Does Pixar Have a Gender Problem? Not Really.


Kottke pointed this thesis out to us earlier in the week, and we can’t seem to stop debating it with friends: should it trouble us that Pixar doesn’t seem to have any good women characters? The blog that Kottke linked to, while a few months old, makes a still-relevant argument: from Toy Story to Ratatouille and Finding Nemo to A Bug’s Life, there are simply no strong female leads that stand out. But we think this is just a superficial reading of the films, and a too-easy feminist critique that misses out on the more complex gender relations in Pixar works.

We immediately thought of Eve, who, even though she is not the film’s namesake, is the epitome of the strong feminist woman. She puts her career above her love life, and teams up with Wall-E to save the world before she even has time to notice she’s in love with him. Sure, at first glance it may seem like she’s another example of the girl only being the “love interest,” but that’s ignoring all the other aspects of her character. For Pixar to have a gender “problem,” it would have to systematically place women in subservient roles and make the male superior — something which none of the films actually do.

Pixar films almost never have leads — they have duos, teams, and families. The Incredibles are a unit of male and female characters that interact to do good, and combine their powers. In A Bug’s Life, the insects work together, and in Finding Nemo, friends help each other out — regardless of whether there’s an imbalance between the number of male and female characters, the relationships are not divided among those lines. We think that’s far more inclusive than just adding more girly names in there. And sure, while it would be nice if the fish or the rat had been female, we don’t think it’s something to be outraged about.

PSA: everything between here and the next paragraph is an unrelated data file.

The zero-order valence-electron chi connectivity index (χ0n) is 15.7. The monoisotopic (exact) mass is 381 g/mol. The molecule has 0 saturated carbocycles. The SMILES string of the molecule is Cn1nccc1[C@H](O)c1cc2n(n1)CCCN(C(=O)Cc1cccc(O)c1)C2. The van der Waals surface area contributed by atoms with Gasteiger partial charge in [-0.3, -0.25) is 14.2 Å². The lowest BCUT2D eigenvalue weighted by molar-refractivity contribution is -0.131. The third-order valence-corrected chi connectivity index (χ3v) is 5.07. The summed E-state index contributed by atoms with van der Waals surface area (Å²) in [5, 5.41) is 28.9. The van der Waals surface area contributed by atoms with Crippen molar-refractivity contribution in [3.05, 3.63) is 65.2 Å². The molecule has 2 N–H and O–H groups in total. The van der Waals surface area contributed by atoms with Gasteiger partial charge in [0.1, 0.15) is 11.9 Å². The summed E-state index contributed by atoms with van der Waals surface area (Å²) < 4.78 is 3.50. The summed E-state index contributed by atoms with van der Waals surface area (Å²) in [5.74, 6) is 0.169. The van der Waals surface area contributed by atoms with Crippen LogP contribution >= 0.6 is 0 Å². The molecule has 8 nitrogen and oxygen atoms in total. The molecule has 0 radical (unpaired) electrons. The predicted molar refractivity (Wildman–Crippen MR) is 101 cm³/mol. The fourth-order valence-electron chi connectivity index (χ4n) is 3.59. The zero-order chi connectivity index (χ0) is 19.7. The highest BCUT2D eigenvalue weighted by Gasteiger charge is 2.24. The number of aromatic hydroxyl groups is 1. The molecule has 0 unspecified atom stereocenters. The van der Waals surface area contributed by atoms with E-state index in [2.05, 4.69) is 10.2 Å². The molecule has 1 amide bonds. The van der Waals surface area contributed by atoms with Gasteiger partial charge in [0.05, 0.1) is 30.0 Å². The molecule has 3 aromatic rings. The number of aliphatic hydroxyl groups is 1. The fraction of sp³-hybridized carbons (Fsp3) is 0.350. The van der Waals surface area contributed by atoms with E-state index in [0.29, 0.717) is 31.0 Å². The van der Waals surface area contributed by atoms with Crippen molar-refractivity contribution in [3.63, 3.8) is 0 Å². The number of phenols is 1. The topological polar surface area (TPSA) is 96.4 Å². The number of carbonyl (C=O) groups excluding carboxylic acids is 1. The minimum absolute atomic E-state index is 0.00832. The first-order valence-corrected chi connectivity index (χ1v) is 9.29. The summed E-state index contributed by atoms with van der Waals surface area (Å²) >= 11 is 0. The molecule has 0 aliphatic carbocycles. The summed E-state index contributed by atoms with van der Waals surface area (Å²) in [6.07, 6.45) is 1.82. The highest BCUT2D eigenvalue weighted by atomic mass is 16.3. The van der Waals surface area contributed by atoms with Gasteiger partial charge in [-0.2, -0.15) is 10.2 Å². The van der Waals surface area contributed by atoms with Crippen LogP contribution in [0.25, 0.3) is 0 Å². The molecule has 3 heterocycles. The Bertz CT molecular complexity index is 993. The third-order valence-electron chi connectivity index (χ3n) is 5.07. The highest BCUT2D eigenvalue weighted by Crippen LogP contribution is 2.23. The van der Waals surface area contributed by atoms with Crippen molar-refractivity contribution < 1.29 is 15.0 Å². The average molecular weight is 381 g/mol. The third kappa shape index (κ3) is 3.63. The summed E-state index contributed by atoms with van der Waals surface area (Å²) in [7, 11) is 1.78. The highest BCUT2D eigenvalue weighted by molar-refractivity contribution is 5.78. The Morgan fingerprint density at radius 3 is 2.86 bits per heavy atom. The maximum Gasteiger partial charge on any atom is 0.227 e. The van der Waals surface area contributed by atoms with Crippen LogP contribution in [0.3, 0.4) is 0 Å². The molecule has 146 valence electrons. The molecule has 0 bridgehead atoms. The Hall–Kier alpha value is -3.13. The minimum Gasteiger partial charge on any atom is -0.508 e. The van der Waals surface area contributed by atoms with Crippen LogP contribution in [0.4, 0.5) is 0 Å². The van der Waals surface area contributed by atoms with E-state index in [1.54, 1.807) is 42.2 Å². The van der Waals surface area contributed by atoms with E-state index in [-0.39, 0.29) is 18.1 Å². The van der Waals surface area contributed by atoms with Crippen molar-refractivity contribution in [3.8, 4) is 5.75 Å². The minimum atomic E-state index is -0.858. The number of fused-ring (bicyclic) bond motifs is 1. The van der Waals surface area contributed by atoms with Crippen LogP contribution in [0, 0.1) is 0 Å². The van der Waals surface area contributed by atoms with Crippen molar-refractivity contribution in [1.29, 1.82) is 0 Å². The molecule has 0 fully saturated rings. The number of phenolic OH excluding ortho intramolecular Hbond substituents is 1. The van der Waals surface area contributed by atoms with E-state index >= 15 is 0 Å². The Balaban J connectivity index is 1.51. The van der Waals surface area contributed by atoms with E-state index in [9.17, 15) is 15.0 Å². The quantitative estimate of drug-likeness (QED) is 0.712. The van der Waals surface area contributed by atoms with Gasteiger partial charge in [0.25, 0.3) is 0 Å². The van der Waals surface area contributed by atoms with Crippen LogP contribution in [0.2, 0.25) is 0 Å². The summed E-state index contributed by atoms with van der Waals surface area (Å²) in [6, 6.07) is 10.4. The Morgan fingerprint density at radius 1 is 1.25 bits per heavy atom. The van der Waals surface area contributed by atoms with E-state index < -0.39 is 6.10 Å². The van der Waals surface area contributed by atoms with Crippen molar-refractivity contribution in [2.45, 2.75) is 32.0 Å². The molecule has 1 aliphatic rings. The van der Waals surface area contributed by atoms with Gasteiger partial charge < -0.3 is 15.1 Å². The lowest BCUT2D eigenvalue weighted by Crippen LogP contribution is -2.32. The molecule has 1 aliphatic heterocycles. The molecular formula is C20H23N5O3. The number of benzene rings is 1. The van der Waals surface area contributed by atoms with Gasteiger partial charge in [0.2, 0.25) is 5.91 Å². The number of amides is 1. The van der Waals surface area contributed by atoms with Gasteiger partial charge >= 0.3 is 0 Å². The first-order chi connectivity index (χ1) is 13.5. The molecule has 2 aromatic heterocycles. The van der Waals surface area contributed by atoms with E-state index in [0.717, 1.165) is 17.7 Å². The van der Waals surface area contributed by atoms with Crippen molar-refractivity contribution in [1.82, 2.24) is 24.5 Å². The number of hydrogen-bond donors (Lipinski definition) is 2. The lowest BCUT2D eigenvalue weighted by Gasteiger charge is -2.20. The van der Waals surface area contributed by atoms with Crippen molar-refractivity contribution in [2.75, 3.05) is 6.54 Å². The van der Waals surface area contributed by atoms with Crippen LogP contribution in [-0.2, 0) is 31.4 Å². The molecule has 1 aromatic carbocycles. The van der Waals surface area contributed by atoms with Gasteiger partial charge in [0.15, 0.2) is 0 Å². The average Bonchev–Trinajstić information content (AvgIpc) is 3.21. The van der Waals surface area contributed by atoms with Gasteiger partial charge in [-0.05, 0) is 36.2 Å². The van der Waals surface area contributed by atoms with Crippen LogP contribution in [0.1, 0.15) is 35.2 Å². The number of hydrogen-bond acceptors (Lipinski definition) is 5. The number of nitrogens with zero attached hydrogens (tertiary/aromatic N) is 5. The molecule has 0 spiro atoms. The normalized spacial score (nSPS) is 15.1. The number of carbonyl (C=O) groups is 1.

We grew up watching the Disney princess movies, and in contrast, we think the Pixar catalogue is a sign of progressive gender relations that were all but nonexistent in the movies we had as kids. To bring an outdated critique such as “There are no women in lead roles, which means Pixar is sexist” is to miss the point. Pixar actually breaks the mold in that it doesn’t design films for young girls and young boys whose protagonists are different genders — Pixar films are equally as popular with boys and girls, regardless of the whether the fish or the rat is male or female. If that’s not un-sexist, we don’t know what is.

But we may just be biased because we think Eve kicks serious ass–do you think there’s a gender problem in the Pixar catalogue?

[correction: “Ants” is not a movie. Let alone a Pixar one. I was thinking of A Bug’s Life. This has been fixed.]